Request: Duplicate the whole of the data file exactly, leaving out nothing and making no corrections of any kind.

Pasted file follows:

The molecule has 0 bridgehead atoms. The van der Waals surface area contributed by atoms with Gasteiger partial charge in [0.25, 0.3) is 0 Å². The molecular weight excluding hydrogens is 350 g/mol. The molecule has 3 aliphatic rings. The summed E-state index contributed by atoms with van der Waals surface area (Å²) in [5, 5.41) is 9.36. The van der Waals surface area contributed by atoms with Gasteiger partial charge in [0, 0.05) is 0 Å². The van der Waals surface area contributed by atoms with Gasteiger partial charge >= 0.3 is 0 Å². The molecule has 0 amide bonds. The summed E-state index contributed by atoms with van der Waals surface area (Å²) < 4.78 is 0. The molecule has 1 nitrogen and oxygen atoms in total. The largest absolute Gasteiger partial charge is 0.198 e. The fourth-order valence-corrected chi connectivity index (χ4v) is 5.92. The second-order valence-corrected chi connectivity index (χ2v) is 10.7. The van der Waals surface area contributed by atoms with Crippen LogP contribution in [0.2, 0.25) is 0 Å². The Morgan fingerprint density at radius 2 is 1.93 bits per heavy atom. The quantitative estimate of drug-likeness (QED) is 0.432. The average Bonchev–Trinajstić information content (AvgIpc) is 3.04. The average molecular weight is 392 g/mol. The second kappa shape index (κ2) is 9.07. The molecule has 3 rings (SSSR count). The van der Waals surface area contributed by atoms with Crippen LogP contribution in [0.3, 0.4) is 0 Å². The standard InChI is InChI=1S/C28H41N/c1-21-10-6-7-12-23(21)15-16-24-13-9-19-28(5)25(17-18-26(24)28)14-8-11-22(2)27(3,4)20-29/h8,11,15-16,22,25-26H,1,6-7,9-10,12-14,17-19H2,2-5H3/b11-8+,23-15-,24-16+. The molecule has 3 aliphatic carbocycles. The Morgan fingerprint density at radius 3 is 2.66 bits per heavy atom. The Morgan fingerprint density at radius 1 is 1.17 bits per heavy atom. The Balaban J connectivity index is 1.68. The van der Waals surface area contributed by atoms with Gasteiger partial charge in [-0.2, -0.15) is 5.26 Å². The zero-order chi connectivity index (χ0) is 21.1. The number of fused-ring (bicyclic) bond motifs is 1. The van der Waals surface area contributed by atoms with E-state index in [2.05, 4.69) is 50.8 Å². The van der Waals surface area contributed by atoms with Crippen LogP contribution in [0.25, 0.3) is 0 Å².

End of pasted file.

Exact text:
The molecule has 0 bridgehead atoms. The van der Waals surface area contributed by atoms with Gasteiger partial charge in [0.25, 0.3) is 0 Å². The molecular weight excluding hydrogens is 350 g/mol. The molecule has 3 aliphatic rings. The summed E-state index contributed by atoms with van der Waals surface area (Å²) in [5, 5.41) is 9.36. The van der Waals surface area contributed by atoms with Gasteiger partial charge in [0, 0.05) is 0 Å². The van der Waals surface area contributed by atoms with Gasteiger partial charge >= 0.3 is 0 Å². The molecule has 0 amide bonds. The summed E-state index contributed by atoms with van der Waals surface area (Å²) < 4.78 is 0. The molecule has 1 nitrogen and oxygen atoms in total. The largest absolute Gasteiger partial charge is 0.198 e. The fourth-order valence-corrected chi connectivity index (χ4v) is 5.92. The second-order valence-corrected chi connectivity index (χ2v) is 10.7. The van der Waals surface area contributed by atoms with Crippen LogP contribution in [0.2, 0.25) is 0 Å². The Morgan fingerprint density at radius 2 is 1.93 bits per heavy atom. The quantitative estimate of drug-likeness (QED) is 0.432. The average Bonchev–Trinajstić information content (AvgIpc) is 3.04. The average molecular weight is 392 g/mol. The second kappa shape index (κ2) is 9.07. The molecule has 3 rings (SSSR count). The van der Waals surface area contributed by atoms with Crippen LogP contribution in [0.3, 0.4) is 0 Å². The standard InChI is InChI=1S/C28H41N/c1-21-10-6-7-12-23(21)15-16-24-13-9-19-28(5)25(17-18-26(24)28)14-8-11-22(2)27(3,4)20-29/h8,11,15-16,22,25-26H,1,6-7,9-10,12-14,17-19H2,2-5H3/b11-8+,23-15-,24-16+. The molecule has 3 aliphatic carbocycles. The Morgan fingerprint density at radius 3 is 2.66 bits per heavy atom. The Morgan fingerprint density at radius 1 is 1.17 bits per heavy atom. The Balaban J connectivity index is 1.68. The van der Waals surface area contributed by atoms with Gasteiger partial charge in [-0.2, -0.15) is 5.26 Å². The zero-order chi connectivity index (χ0) is 21.1. The number of fused-ring (bicyclic) bond motifs is 1. The van der Waals surface area contributed by atoms with E-state index in [2.05, 4.69) is 50.8 Å². The van der Waals surface area contributed by atoms with Crippen LogP contribution in [0.25, 0.3) is 0 Å².